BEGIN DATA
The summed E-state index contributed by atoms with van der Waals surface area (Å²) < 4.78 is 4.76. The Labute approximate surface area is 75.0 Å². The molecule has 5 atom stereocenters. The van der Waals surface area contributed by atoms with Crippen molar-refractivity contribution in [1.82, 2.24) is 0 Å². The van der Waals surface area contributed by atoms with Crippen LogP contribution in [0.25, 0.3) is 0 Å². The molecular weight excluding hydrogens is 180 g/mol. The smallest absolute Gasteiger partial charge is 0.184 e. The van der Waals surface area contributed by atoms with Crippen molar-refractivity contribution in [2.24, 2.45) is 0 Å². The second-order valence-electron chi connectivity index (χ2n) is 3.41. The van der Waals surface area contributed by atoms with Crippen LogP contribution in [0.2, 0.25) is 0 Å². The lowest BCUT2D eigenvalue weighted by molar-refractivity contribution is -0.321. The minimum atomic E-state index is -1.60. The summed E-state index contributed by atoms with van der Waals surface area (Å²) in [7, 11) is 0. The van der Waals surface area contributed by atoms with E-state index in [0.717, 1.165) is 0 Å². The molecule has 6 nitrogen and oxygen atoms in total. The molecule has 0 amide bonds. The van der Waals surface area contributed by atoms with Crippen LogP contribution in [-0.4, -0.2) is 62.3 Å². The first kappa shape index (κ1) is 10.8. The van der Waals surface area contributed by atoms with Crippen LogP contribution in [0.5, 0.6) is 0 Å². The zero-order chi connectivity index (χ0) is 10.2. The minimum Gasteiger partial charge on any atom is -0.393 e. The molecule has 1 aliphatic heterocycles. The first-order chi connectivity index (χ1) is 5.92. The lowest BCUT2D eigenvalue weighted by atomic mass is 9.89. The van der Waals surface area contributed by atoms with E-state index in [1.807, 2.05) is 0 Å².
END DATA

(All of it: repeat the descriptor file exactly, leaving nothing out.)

The summed E-state index contributed by atoms with van der Waals surface area (Å²) < 4.78 is 4.76. The Labute approximate surface area is 75.0 Å². The molecule has 5 atom stereocenters. The van der Waals surface area contributed by atoms with Crippen molar-refractivity contribution in [1.82, 2.24) is 0 Å². The van der Waals surface area contributed by atoms with Crippen LogP contribution in [0.25, 0.3) is 0 Å². The molecular weight excluding hydrogens is 180 g/mol. The smallest absolute Gasteiger partial charge is 0.184 e. The van der Waals surface area contributed by atoms with Crippen molar-refractivity contribution in [2.24, 2.45) is 0 Å². The second-order valence-electron chi connectivity index (χ2n) is 3.41. The van der Waals surface area contributed by atoms with Crippen LogP contribution in [0.2, 0.25) is 0 Å². The lowest BCUT2D eigenvalue weighted by molar-refractivity contribution is -0.321. The minimum atomic E-state index is -1.60. The summed E-state index contributed by atoms with van der Waals surface area (Å²) in [7, 11) is 0. The van der Waals surface area contributed by atoms with E-state index in [0.717, 1.165) is 0 Å². The molecule has 6 nitrogen and oxygen atoms in total. The molecule has 0 amide bonds. The van der Waals surface area contributed by atoms with Crippen LogP contribution in [-0.4, -0.2) is 62.3 Å². The first kappa shape index (κ1) is 10.8. The van der Waals surface area contributed by atoms with Crippen LogP contribution in [0.5, 0.6) is 0 Å². The zero-order chi connectivity index (χ0) is 10.2. The minimum Gasteiger partial charge on any atom is -0.393 e. The molecule has 1 aliphatic heterocycles. The first-order chi connectivity index (χ1) is 5.92. The lowest BCUT2D eigenvalue weighted by atomic mass is 9.89. The van der Waals surface area contributed by atoms with E-state index in [1.807, 2.05) is 0 Å².